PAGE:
With the numerous weight loss plans out there, it’s only natural for anyone to get a bit confused when it comes to their various principles. Of course, not all of these plans are created equally. One of the more popular is the HCG diet. Created by Dr. A.T.W. Simeons, it is a program that overcomes the body’s natural resistance to losing weight. It does this by using a hormone released during pregnancy known as Human Chorionic Gonadotropin. Using an external injection of this hormone and pairing it with a strict, low calorie meal plan, people have had success in losing weight very quickly. Here are three common questions about the program.
Can’t I just reduce calories without the hormone?
Of course, nothing stops anyone from reducing calories which, after all, at the heart of any weight loss plan that works. But there are reasons why the founder of the HCG diet doesn’t see it as being as successful as using a low calorie plan in conjunction with the hormone. One reason for this is that your body will immediately begin eating away at muscle when following a typical low calorie plan. Yes, you’ll lose weight, but it won’t be in the kind of ratio that leads to an attractive or healthy physique. With the hormone, the body pulls more fat into the weight loss, tipping the ratio back in your favor.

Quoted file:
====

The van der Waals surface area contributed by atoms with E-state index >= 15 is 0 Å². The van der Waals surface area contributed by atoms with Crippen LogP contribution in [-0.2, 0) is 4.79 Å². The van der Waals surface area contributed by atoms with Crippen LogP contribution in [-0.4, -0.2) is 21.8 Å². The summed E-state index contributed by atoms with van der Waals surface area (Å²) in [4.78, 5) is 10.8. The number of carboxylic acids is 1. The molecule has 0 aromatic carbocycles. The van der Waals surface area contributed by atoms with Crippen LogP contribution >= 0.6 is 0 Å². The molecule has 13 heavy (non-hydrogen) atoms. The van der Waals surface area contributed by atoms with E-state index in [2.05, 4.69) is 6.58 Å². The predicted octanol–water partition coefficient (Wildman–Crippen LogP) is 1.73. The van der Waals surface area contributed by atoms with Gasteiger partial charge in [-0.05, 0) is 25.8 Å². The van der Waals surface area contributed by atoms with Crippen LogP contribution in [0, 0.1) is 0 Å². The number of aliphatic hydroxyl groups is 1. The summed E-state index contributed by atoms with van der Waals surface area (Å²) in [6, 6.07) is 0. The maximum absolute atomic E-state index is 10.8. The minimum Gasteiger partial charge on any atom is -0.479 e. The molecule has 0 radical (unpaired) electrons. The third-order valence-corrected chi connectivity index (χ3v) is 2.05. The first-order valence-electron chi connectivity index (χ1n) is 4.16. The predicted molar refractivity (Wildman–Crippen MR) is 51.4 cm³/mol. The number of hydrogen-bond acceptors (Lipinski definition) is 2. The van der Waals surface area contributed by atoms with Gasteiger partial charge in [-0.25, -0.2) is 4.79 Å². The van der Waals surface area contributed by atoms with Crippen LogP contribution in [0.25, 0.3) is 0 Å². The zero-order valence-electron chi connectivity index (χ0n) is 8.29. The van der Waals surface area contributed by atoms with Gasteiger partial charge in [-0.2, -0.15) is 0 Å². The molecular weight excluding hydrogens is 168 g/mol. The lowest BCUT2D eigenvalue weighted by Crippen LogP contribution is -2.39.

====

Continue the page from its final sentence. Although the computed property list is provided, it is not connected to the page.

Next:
How hungry will I be?
One of the biggest downfalls of many weight loss plans is that your willpower can only overcome so much. You can force yourself off the couch and into the gym. You can turn down those cakes and cookies you’ve been craving. But you can only deny your hunger for so long. On a typical ultra-low calorie plan, that length of time may be short indeed. On the HCG diet, many people report not feeling much hunger while going through the program. This is remarkable, considering how low calories are dropped on the plan.
Is exercise necessary on the plan?
The creator of the HCG diet has been adamant about not requiring any exercise while following the plan. In fact, rigorous exercise is discouraged for the simple fact that most people will find themselves far too exhausted when they attempt that level of physical activity. 500 calories a day isn’t much to go on, even if your body is turning to stored fat for fuel. Moderate exercise is, of course, always recommended, if for nothing more than the health benefits beyond weight loss.